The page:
Speaking to German students in May 1933, a few months after the Nazis took power, Joseph Goebbels proclaimed that “the age of rampant Jewish intellectualism is now at an end.” Goebbels was a third-rate German intellectual (the word is unavoidable: he had a Ph.D.; he wrote articles; Nirenberg suggests that we think of him as an apostate intellectual). But he was making an argument that had been made by many less infamous, indeed, more worthy, figures. It begins in the Gospels, with the earliest attacks on the Judaism of the Pharisees. Christian supersessionist arguments—i.e., arguments about what aspects of Judaism had been superseded by Christianity—were based on a set of oppositions: law superseded by love, the letter by the spirit, the flesh (the material world, the commandments of the Torah, the literal text) by the soul. “I bless you father…,” writes Luke, “for hiding these things from the learned and the clever and revealing them to little children.”
The Pharisees were indeed learned and clever, as were their rabbinic successors; the discussions and disputations of the Talmud are a particularly revealing display of learning and cleverness. By comparison (it’s a self-description), the early Christians were naive and innocent children to whom God spoke directly, evoking the faith that brought salvation (which law and learning couldn’t do).
The difficulty here is that the Christians very quickly produced immensely learned, clever, and disputatious theologians of their own, who were then accused, and who accused each other, of Judaizing—thinking or acting like Jews. The earliest Christian writers, Paul most importantly, were engaged with actual Jews, in some mix of coexistence and competition that scholars are still trying to figure out. Nirenberg writes about Paul with subtlety and some sympathy, though he is the writer who sets the terms for much that comes later.
By the time of writers like Eusebius, Ambrose, and Augustine, the Jews had been, as Nirenberg says, “a twice-defeated people”—first militarily by the Romans and then religiously by the imperial establishment of Christianity. And yet the threat of Judaism grew greater and greater as the actual Jews grew weaker and weaker. According to their triumphant opponents, the Jews never gave up their hostility to Jesus and his followers (indeed, they didn’t convert). They were endlessly clever, ever-active hypocrites and tricksters, who mixed truth with falsehood to entice innocent Christians—in the same way that those who prepare lethal drugs “smear the lip of the cup with honey to make the harmful potion easy to drink.”
That last charge is from Saint John Chrysostom, who was such a violent opponent of “the Jews” that earnest scholars have assumed that Judaism must have posed a clear and present danger to Christianity in his time. In fact, Nirenberg tells us, there was no such danger; the people mixing the poison were Christian heretics. If Saint John feared the Jews, “it was because his theology had taught him to view other dangers in Jewish terms.”
Bridgeman Art Library
The cover of a French edition of The Protocols of the Elders of Zion, circa 1940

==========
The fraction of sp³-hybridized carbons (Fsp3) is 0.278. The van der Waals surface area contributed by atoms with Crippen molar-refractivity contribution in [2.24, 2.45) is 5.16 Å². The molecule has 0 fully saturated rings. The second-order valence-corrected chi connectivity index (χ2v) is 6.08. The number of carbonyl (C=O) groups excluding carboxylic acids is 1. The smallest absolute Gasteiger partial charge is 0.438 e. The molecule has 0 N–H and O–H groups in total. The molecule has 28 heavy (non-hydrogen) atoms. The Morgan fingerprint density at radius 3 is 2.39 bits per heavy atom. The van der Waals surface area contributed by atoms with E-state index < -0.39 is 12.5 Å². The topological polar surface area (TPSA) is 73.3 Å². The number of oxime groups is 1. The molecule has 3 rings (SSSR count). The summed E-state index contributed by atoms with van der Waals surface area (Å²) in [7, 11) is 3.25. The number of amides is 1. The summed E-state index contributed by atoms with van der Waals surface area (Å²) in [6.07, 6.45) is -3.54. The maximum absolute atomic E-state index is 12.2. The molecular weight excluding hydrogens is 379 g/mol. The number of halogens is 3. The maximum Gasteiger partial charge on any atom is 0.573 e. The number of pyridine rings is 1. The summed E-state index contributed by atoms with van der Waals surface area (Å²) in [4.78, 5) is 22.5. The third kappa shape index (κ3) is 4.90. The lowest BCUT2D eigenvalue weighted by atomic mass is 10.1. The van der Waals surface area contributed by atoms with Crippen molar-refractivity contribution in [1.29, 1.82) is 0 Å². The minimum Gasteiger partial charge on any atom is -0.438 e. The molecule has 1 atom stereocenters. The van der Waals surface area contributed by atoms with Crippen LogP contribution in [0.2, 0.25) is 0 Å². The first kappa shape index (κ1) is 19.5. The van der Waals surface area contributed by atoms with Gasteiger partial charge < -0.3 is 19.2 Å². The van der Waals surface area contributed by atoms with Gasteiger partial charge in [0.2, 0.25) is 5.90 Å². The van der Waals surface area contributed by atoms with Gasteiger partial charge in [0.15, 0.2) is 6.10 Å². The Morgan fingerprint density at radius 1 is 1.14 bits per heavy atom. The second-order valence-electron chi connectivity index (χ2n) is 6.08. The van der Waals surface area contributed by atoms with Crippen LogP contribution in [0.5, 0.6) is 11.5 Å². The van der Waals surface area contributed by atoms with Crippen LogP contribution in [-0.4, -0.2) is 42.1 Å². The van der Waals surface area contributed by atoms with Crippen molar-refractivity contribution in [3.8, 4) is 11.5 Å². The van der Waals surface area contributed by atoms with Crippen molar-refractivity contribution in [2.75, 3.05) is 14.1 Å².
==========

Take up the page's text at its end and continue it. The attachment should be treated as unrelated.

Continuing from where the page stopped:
The critique of Jewish cleverness is fairly continuous over time, but it appears with special force among German idealist philosophers of the eighteenth and nineteenth centuries, who repeat many of the supersessionist arguments of the early Christians. Kant understood the heteronomy he sought to overcome—action according to moral law externally imposed rather than freely accepted by the agent—in Jewish terms, but he was himself considered too Jewish by the philosophers who came next, most importantly by Hegel. Kantianism, Hegel claimed, was simply a new version of “the Jewish principle of opposing thought to reality, reason to sense; this principle involves the rending of life and a lifeless connection between God and the world.” According to Hegel, Abraham had made a fateful choice: his rejection of the world in favor of a sublime God had alienated the Jews forever from the beauty of nature and made them the prisoners of law, incapable of love. (Needless to say, Schopenhauer, in the next generation, thought that the academic Hegelians of his time were “Jews” and followers of “the Jewish God,” but I shall stop with Hegel himself.)
It isn’t Nirenberg’s claim that any of these philosophers were anti-Semites. Indeed, Hegel defended the rights of Jews in German universities and thought that anti-Semitic German nationalism was not “German-ness” but “German-stupid-ness.” Nor is Nirenberg arguing for any kind of intellectual determinism. He doesn’t believe that Goebbels’s attack on Jewish intellectualism was the necessary outcome of the German philosophical identification of Judaism with lifeless reason—any more than German idealism was the necessary outcome of Christian claims to supersede Pharasaic Judaism or of Lutheran claims to supersede the Judaizing Catholics. In all these cases, there were other possible outcomes. But philosophers like Hegel used the language of anti-Judaism to resolve “the ancient tension between the ideal and the real,” and their resolutions were enormously influential. The idea of Judaism as the enemy of “life” had a future.